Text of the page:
Seriously, people. Do we know how revolutionary that is? Take just the issue of dating, for example. Many women end  up with total losers. They date people who don’t treat them well, and then maybe they end up marrying them. We all know women like that (maybe you even are one!) We all have sisters or friends who are in the midst of destructive relationships, and we so want them to get out.

And then they do–and six months later they’re with a carbon copy guy, moaning to us how there aren’t any good guys in the world.

But, as Stanley says,

“Why does every relationship end the same way?” In most cases the answer is, “Because every relationship started the same way.”

You meet the guy in a bar, or at a party where everyone’s drunk,  or through a friend who has substance abuse issues, and suddenly you wonder why you end up with losers. We have to stop doing what feels natural and start asking ourself, “is this wise”?

Neglecting Something Important Has Lasting Consequences

After setting up the importance of “the question”, Stanley then takes a look at our everyday lives. Are we actually doing wise things on a day-to-day basis? And he shows how often we’re not. When we fail to plan and fail to be wise, we end up neglecting the important things. And neglect has lasting consequences.

The health of your marriage tomorrow will be determined by the decisions you make today…There are rarely immediate consequences for neglecting single instalments of time in any arena of life.

That is so true, and to bring this back to the subject of this blog, I see this so much in the area of sex. When sex falls to the wayside, when we women diminish its importance and refuse sex consistently, or else just go through the motions without really throwing ourselves into it, we drive our husbands away.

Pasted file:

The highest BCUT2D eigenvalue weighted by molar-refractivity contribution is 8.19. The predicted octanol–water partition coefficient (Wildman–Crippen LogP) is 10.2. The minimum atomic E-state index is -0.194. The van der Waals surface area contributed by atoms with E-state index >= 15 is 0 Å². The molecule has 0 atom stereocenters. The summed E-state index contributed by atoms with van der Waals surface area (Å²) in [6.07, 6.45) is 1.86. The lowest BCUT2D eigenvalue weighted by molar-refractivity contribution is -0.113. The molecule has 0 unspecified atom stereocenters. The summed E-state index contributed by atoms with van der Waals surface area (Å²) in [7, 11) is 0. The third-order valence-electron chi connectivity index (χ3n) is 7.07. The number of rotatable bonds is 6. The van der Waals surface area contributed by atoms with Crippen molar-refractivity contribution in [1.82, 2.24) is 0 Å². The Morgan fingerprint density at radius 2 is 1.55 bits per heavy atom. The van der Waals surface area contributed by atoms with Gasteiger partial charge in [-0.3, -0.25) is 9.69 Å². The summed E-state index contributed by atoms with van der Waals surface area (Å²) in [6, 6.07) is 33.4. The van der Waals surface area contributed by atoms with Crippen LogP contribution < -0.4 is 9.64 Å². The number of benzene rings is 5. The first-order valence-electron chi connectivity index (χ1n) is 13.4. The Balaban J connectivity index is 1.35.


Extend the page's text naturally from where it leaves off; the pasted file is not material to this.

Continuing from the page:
We know that sex is important to a relationship, but in the day to day, when we’re tired, we often neglect it. Let me give you several of Stanley’s thoughts on this:

But in the areas that matter most, a burst of energy and activity cannot reverse the consequences that accompany a season of neglect…Relationships are built on small, consistent deposits of time. You can’t cram for what’s most important. If you want to connect with your kids, you’ve got to be available consistently, not randomly…If you are not walking wisely, your time will be fragmented by a thousand urgent, disconnected opportunities and events. Such opportunities and events will seem important at the time, but when strung together they have no cumulative value.

“Falling” Into Sin with Emotional Affairs

One area I really appreciated about this book was the chapters he spent on sexual sin, and especially how we “fall into” affairs. He tells an all-too-convincing story about how two people who work together end up in an affair not because they planned to, but because they failed to plan NOT to.